Against a fall of snow, a being beautiful, and tall
Whistlings of death and circles faint music
Make his adored body, swelling and trembling
Like a specter, rise...
Black and scarlet gashes burst in the gleaming flesh.
The true colors of life grow dark,
Shimmer and separate
In the scaffolding around the vision
Shiverings mutter and rise,
And the furious taste of these effects is charged
With deadly whistlings and raucous music
That the world, far between us, hurls up at our mother of beauty...
She retreats us, she rises up...
O ash-white face
O tousled hair
O crystal arms!
On this cannon I mean to destroy myself
In a swirling of trees and soft air!
- A. Rimbaud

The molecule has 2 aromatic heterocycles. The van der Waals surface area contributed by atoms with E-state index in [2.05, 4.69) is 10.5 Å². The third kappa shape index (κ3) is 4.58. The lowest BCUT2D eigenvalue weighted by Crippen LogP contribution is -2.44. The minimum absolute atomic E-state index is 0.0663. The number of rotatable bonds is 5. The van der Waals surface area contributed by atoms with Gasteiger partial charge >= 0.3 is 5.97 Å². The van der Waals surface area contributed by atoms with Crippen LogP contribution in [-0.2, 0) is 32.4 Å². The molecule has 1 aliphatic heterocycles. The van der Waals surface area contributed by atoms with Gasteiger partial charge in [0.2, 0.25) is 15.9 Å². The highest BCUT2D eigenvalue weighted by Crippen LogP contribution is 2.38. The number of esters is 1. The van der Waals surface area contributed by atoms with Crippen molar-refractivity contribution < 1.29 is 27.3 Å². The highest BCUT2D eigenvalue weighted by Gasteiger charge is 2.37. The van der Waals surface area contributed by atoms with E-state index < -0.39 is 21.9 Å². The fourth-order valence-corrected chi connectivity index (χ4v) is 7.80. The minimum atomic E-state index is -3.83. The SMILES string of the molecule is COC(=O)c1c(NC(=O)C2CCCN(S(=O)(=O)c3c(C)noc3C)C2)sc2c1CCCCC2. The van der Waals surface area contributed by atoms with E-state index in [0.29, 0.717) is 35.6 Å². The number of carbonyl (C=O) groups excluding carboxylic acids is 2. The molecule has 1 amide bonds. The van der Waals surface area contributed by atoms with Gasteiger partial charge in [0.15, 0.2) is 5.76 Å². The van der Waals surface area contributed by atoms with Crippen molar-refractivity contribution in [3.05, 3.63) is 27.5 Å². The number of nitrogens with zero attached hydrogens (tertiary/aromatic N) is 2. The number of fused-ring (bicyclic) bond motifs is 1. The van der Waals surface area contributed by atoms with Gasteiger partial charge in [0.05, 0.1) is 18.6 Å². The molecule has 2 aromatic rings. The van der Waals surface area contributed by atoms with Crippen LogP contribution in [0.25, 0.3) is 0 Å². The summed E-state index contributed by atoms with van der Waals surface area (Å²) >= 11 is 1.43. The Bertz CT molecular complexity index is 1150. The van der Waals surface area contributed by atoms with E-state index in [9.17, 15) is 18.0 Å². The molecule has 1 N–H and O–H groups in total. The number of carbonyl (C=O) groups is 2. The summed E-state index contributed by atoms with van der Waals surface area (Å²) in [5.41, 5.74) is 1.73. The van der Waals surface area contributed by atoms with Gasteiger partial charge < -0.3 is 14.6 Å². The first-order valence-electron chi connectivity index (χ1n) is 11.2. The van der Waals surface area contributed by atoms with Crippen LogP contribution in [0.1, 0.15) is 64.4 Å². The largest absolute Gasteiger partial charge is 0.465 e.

One breath tears operatic rents in these partitions,
Destroys the pivots of eroded roofs,
Dispels the limits of the hearth,
Makes casements disappear.
Along the vine I came,
Using a gargoyle as a footrest,
And into this carriage which shows its age
In convex windowpanes, in rounded panels,
In torturous upholstery.
Hearse of my lonely sleep,
Shepard's cart of my stupidity...
The vehicle spins on the grass of an overgrown highway;
In a blemish high on the right window
Revolve pale lunar fictions, breasts and leaves.
A very dark green and a very dark blue blot out the image.
We unhitch and unharness beside a patch of gravel.
- Here we will whistle for storms, for Sodoms and Solymans,
For wild beasts and armies.
(Postilion and dream horses will ride on
through more dense and suffocating groves,
to sink me to my eyelids in the silken spring.)
- And drive ourselves off, whipped through splashing water
And spilled drinks, to roll on the barking of bulldogs...
One breath dispels the limits of the hearth.
- Arthur Rimbaud